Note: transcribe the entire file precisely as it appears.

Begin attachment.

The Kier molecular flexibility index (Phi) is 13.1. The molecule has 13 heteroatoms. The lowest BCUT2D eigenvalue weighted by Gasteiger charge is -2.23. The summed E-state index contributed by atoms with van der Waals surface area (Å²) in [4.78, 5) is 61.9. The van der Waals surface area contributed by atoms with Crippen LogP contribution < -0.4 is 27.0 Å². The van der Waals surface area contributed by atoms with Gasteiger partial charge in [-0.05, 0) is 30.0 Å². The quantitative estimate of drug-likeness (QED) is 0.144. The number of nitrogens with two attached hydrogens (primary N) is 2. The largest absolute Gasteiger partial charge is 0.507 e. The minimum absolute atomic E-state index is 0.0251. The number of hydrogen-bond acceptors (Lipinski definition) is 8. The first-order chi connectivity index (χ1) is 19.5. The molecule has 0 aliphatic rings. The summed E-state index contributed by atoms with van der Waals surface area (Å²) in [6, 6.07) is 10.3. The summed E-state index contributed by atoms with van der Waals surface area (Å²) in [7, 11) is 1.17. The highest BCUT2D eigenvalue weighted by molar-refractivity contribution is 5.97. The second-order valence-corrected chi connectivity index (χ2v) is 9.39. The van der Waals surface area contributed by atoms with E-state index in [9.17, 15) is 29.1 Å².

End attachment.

The Kier molecular flexibility index (Phi) is 13.1. The molecule has 13 heteroatoms. The lowest BCUT2D eigenvalue weighted by Gasteiger charge is -2.23. The summed E-state index contributed by atoms with van der Waals surface area (Å²) in [4.78, 5) is 61.9. The van der Waals surface area contributed by atoms with Crippen LogP contribution < -0.4 is 27.0 Å². The van der Waals surface area contributed by atoms with Gasteiger partial charge in [-0.05, 0) is 30.0 Å². The quantitative estimate of drug-likeness (QED) is 0.144. The number of nitrogens with two attached hydrogens (primary N) is 2. The largest absolute Gasteiger partial charge is 0.507 e. The minimum absolute atomic E-state index is 0.0251. The number of hydrogen-bond acceptors (Lipinski definition) is 8. The first-order chi connectivity index (χ1) is 19.5. The molecule has 0 aliphatic rings. The summed E-state index contributed by atoms with van der Waals surface area (Å²) in [6, 6.07) is 10.3. The summed E-state index contributed by atoms with van der Waals surface area (Å²) in [7, 11) is 1.17. The highest BCUT2D eigenvalue weighted by molar-refractivity contribution is 5.97. The second-order valence-corrected chi connectivity index (χ2v) is 9.39. The van der Waals surface area contributed by atoms with E-state index in [9.17, 15) is 29.1 Å².